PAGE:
Speakers: Professor Sonia Livingstone, Susan Danby, Lelia Green and Brian O’Neill.

This event is co-hosted by Digital Futures for Children Centre (DFC) and 5Rights Foundation.

Myria Geogiou 2023

Digital Cities for Humans or for Profit?

Monday 18 March 2024 at 6.30pm to 8.00pm (in-person and online event)

Auditorium, Centre Building

Public event - open to all. Drinks reception to follow.

On the occasion of Professor Myria Georgiou’s book publication, Being Human in Digital Cities, this panel brings together experts on digital urbanism and on digital justice to address from their different perspectives a number of questions: What are the values driving digital change and ‘smartcitization’? Who speaks and who is silenced when digital cities are planned and realised in the name of urban humanity’s progress? Can we imagine alternative digital futures in cities torn by inequalities and divisions?

This event is co-hosted by LSE Cities.

Watch the replay here.


Ambivalence in (un)certain times

Thursday 7 March 2024 at 5.30pm to 7.00pm

LSE Law School Student Common Room

LSE Event only open to the LSE community

Shani Orgad reflects on the ‘war on ambivalence’ in current public discourse and how the insistent discourse of either/or is geared towards humiliation.


Epistemic reflexivity as a tool to decolonise teaching and learning practices

Tuesday 13 February 2024 at 12.30pm to 2.00pm

Silverstone Room, PEL.7.01A

Departmental event - open to all LSE students (including doctoral and Masters students) and staff. Lunch will be provided at this event.

Please join Dr Pablo Morales and Dr Suzanne Temwa Gondwe Harris for the launch of their podcast series that discusses current pedagogical practices to help decentre European/North American knowledge production by contextualising and highlighting other epistemologies and the process of disclosing positionalities. The project was made in conjunction with, and funding from, the Eden Centre IEAP Fellowships focussing on Decolonising Academia.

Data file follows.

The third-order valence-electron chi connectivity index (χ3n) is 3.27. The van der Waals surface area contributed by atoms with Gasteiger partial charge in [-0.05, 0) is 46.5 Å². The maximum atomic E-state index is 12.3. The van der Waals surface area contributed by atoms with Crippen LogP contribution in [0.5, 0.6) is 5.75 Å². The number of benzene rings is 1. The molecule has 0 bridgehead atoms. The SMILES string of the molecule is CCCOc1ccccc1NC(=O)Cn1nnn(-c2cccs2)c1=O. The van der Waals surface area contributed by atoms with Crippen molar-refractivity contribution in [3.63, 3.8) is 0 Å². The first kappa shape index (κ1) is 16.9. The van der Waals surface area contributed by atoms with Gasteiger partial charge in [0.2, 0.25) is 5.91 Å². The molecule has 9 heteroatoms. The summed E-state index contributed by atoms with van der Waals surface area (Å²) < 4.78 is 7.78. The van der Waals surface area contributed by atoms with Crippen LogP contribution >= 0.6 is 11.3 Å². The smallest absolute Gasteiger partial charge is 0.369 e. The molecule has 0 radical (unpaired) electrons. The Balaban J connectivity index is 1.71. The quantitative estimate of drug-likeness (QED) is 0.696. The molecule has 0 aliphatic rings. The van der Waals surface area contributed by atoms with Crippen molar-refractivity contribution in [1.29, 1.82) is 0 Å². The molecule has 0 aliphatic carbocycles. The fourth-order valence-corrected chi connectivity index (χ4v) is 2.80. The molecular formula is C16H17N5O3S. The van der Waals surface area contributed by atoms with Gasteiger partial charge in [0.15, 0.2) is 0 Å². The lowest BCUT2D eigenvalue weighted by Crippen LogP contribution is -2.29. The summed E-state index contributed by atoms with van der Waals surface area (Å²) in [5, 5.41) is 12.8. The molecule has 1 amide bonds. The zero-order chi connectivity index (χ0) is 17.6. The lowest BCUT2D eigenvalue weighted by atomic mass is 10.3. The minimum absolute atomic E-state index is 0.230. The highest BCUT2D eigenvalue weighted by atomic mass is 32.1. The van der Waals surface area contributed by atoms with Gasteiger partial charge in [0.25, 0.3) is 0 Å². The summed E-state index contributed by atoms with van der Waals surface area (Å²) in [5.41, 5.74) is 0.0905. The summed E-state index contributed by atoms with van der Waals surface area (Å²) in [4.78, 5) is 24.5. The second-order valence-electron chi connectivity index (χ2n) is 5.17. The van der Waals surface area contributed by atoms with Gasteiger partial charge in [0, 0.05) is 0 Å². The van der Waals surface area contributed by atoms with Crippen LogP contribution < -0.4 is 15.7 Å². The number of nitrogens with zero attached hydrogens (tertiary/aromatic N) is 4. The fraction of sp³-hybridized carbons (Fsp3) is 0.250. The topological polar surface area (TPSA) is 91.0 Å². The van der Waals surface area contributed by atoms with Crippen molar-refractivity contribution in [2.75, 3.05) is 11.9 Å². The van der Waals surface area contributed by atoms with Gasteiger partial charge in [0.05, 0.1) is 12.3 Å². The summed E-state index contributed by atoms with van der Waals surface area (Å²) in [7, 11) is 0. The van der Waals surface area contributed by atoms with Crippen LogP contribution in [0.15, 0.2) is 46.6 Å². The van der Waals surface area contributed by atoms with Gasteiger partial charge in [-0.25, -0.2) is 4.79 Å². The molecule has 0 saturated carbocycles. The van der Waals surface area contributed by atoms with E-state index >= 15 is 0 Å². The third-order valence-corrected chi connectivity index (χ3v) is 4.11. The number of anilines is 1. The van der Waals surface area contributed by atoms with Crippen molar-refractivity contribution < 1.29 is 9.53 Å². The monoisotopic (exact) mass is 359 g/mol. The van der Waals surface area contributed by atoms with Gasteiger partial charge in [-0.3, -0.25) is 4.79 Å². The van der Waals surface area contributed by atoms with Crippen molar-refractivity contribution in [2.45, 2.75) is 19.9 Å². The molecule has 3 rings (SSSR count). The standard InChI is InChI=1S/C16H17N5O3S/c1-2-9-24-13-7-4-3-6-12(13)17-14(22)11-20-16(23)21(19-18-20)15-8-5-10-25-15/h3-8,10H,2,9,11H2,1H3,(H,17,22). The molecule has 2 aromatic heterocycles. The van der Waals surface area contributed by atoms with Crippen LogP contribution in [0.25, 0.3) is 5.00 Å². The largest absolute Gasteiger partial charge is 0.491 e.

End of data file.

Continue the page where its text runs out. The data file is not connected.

Speakers: Dr Pablo Morales and Dr Suzanne Temwa Gondwe Harris.

Register here.

Data grab

Data grab: The New Colonialism of Big Tech and How to Resist It

Thursday 8 February 2024 at 4.30pm to 5.30pm (in person and online event) 

Large Seminar Room, UCL Knowledge Lab, 23-29 Emerald Street, London WC1N 3QS

Join this event at UCL to hear Professors Nick Couldry and Ulises Mejias talk about how 'data colonialism' is reinforcing and producing highly unequal social arrangements whose negative impacts are more acutely felt by the traditional victims of colonialism. Their new book Data Grab: The new Colonialism of Big Tech and how to fight back is available to order from Penguin.

This event is organised by UCL.

Angela Lewis

China’s image building in Africa through media development assistance: The role of pay-TV company StarTimes in China’s public diplomacy​

Tuesday 6 February 2024 at 4.00pm to 5.30pm

Silverstone Room, PEL.7.01A

Departmental event - open to all LSE students (including doctoral and Masters students) and staff. Refreshments will be served before the seminar.

In this seminar, Dr Angela Lewis discusses her research examining the phenomenal growth over recent years of StarTimes, a Chinese pay-TV company with around 30 million subscribers providing satellite television to 20 African countries. The broadcaster, whose markets include demographic groups deemed uneconomic by Western television providers, combines entertainment such as Chinese drama and Kung Fu content dubbed into African languages with Chinese state programming, thus making the station at least partially a public diplomacy instrument. At the same time, the channel provides new indigenous language channels, widened access to television in rural areas, and sponsors African soccer brands.